By conventional standards, Mr. Yang remains a fringe candidate. In national polls, his support among Democrats has registered between 0 and 1 percent. But his viral popularity on social media feels reminiscent of the “meme army” that helped lift President Trump to victory in 2016. WikiLeaks, itself a part of the internet’s political underbelly, recently took note of Mr. Yang’s online momentum, and asked, “Did Trump just lose the 2020 meme war?”
George Joseph explores how IBM collaborated with the Duterte regime in the Philippines:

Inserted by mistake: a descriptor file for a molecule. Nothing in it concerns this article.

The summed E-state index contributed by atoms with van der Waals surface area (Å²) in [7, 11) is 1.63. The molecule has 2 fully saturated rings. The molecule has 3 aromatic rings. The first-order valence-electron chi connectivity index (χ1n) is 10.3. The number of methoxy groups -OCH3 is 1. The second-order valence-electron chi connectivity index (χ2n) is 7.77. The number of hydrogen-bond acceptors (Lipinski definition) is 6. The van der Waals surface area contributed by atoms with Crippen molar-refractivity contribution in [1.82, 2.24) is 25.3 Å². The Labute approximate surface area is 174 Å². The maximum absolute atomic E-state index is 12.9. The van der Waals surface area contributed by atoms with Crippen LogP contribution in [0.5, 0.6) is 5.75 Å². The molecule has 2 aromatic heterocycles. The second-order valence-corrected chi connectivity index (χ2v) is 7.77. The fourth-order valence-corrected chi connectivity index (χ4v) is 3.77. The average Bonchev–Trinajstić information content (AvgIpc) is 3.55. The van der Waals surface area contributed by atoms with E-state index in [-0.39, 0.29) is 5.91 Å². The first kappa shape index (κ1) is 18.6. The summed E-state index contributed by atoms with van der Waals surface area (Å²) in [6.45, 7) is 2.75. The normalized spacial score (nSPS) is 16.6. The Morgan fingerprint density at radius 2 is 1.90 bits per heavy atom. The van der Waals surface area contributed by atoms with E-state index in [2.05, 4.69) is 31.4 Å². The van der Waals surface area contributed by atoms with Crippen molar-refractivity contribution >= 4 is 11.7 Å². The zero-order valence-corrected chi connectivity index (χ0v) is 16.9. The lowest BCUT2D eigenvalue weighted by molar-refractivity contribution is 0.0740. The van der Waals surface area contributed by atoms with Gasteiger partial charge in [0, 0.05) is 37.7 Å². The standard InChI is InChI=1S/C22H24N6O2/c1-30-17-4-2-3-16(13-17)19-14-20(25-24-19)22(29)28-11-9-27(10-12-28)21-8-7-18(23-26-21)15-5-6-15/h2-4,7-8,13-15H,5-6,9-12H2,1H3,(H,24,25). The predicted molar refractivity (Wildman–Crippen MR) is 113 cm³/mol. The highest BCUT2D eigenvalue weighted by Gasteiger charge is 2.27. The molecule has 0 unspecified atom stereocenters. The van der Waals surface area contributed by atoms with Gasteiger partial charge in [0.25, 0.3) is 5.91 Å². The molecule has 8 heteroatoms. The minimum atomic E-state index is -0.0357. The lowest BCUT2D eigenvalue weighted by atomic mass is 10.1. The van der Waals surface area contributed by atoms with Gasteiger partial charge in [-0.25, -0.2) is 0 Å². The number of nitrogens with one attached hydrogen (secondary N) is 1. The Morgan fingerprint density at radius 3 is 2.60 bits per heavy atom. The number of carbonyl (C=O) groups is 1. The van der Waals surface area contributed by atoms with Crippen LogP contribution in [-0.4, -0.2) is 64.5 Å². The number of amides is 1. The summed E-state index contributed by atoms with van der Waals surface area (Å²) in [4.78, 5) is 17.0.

On June 27, 2012, three years after the devastating Human Rights Watch report, IBM issued a short news release announcing an agreement with Davao to upgrade its police command center in order to “further enhance public safety operations in the city.” IBM’s installation, known as the Intelligent Operations Center, promised to enhance authorities’ ability to monitor residents in real time with cutting-edge video analytics, multichannel communications technology, and GPS-enabled patrol vehicles. Less than two months later, the Philippine Commission on Human Rights published a resolution condemning Davao authorities for fostering a “climate of impunity” with regard to the killings, recommending that the National Bureau of Investigation undertake an impartial investigation into potential obstruction of justice by local police officials.